Jin Liqun Emphasizes “Cooperation and Coordination” Between AIIB and World Bank
WASHINGTON, D.C. — On April 13, 2016, in an event with Asia Society Policy Institute President Kevin Rudd, Asian Infrastructure Investment Bank (AIIB) President Jin Liqun emphasized that there was "vast room for cooperation" between the AIIB and the World Bank.
In the wide-ranging conversation, Rudd noted Jin’s unique and diverse background that included a Master’s degree in English Literature and Jin’s subsequent love for Shakespeare. Jin discussed not only his affection for Shakespeare and historical plays, but pointed to the key lessons learned from history explaining, “[history] will show you how to avoid mistakes which were made repeatedly by humans over the centuries.”
Rudd followed, asking, “What are the historical lessons you’ve picked up from [other multilateral development institutions] which can be applied productively to the future of the institution you now head?”
Jin pointed out the successes of the Bretton Woods institutions, explaining “all of these institutions have contributed so much to development and poverty reduction over the decades.” On the other hand, Jin noted, “those institutions were created 7 decades ago…under different historical circumstances and we [(AIIB) has been] created in this new age.”
On the AIIB’s relationship with other multilateral development banks (MDBs), he emphasized the importance of cooperation and coordination going forward. Given the large, risky, and expensive nature of infrastructure projects, Jin said, “it’s not financially feasible for one institution to pour resources in one project. So, we work together. When we work together, we can actually help the host country to improve its macroeconomic policy environment.”
Jin added, “By working together with other MDBs we can pick…very, very good projects, which can meet our standard.” He noted three important criteria that the AIIB will apply to projects; that they be financially sustainable, environmentally friendly, and socially acceptable.
On the AIIB’s relationship with the status of private capital markets, Jin said, “private sector resources can also be mobilized for a very good reason….Asia is awash in liquidity…Asian savings are very high, but Asia is lacking in a kind of mechanism to recycle all these resources. So, when we work together, we can help…savings to be better utilized…obviously a rising tide lifts all the boats. A more developed Asia means more business for financiers.”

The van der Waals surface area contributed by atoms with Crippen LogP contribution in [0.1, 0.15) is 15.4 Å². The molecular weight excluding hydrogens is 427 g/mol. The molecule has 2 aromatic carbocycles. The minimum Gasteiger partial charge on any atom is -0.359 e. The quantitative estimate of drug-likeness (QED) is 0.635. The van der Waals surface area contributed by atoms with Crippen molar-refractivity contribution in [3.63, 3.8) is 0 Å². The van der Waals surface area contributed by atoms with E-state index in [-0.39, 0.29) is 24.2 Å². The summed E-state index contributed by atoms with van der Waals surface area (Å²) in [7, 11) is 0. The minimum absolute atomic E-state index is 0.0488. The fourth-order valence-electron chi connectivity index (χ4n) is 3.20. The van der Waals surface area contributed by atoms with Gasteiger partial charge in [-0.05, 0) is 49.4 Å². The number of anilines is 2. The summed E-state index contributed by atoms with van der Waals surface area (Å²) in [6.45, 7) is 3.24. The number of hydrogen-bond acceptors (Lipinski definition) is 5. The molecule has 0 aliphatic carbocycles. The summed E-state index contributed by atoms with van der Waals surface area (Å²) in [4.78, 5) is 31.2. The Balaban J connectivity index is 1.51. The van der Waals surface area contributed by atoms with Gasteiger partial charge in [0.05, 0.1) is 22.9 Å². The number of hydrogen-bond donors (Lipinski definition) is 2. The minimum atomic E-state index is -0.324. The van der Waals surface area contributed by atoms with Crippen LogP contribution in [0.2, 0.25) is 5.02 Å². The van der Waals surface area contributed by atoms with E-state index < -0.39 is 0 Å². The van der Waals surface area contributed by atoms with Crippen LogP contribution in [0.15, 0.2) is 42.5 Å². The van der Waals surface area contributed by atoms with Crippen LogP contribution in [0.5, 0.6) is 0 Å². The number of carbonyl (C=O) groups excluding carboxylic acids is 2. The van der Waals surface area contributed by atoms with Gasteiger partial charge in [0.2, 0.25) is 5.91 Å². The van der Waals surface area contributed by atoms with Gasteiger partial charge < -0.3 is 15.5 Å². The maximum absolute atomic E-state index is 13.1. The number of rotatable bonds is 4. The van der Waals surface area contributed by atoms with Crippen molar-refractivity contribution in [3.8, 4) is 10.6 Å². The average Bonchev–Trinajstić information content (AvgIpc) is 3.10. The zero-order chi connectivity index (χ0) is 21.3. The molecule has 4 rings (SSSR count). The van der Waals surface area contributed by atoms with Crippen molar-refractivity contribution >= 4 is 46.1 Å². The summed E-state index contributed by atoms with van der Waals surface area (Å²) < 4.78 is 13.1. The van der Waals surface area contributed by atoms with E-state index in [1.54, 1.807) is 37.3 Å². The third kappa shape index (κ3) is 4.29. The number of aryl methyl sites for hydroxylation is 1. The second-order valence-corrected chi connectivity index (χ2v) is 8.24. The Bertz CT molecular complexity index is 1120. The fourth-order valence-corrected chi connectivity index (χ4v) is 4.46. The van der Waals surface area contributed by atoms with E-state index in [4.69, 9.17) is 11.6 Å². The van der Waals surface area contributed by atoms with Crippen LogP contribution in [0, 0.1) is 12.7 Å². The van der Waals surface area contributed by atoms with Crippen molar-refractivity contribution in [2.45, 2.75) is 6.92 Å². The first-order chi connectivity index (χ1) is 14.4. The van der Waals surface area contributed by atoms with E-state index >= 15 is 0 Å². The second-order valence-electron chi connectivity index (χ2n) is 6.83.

He added, “When we promote infrastructure development, when we develop Asia's economy, probably we can have a better integrated market, and Asian countries could catch up in…regional integration.”
With respect to the governance rules of the AIIB, Jin stated, “the designing of this institution has been the work of a very, very, very strong team. We have a high number of American professionals of [the] highest caliber, and they've been working very hard creating basic documents of this institution, and they have years of experience working in the World Bank, in [the Asian Development Bank]….So this is the product of so many experts with years of experience working at other institutions; that's something we should never ever forget.”
Jin went on to explain influences from private sector business models on certain governance structures such as a non-resident board and accountability. He cited the advances in “modern technology” in allowing an ongoing basis of communications with board members which are non-resident.
When asked about the timeline for the announcement of their first project, Jin remarked, “Maybe in June we could have the first batch of projects including co-financing projects with the World Bank, ADB and other MDBs, and freestanding projects prepared on our own.”
Watch the complete event with AIIB President Jin Liqun and ASPI President Kevin Rudd below.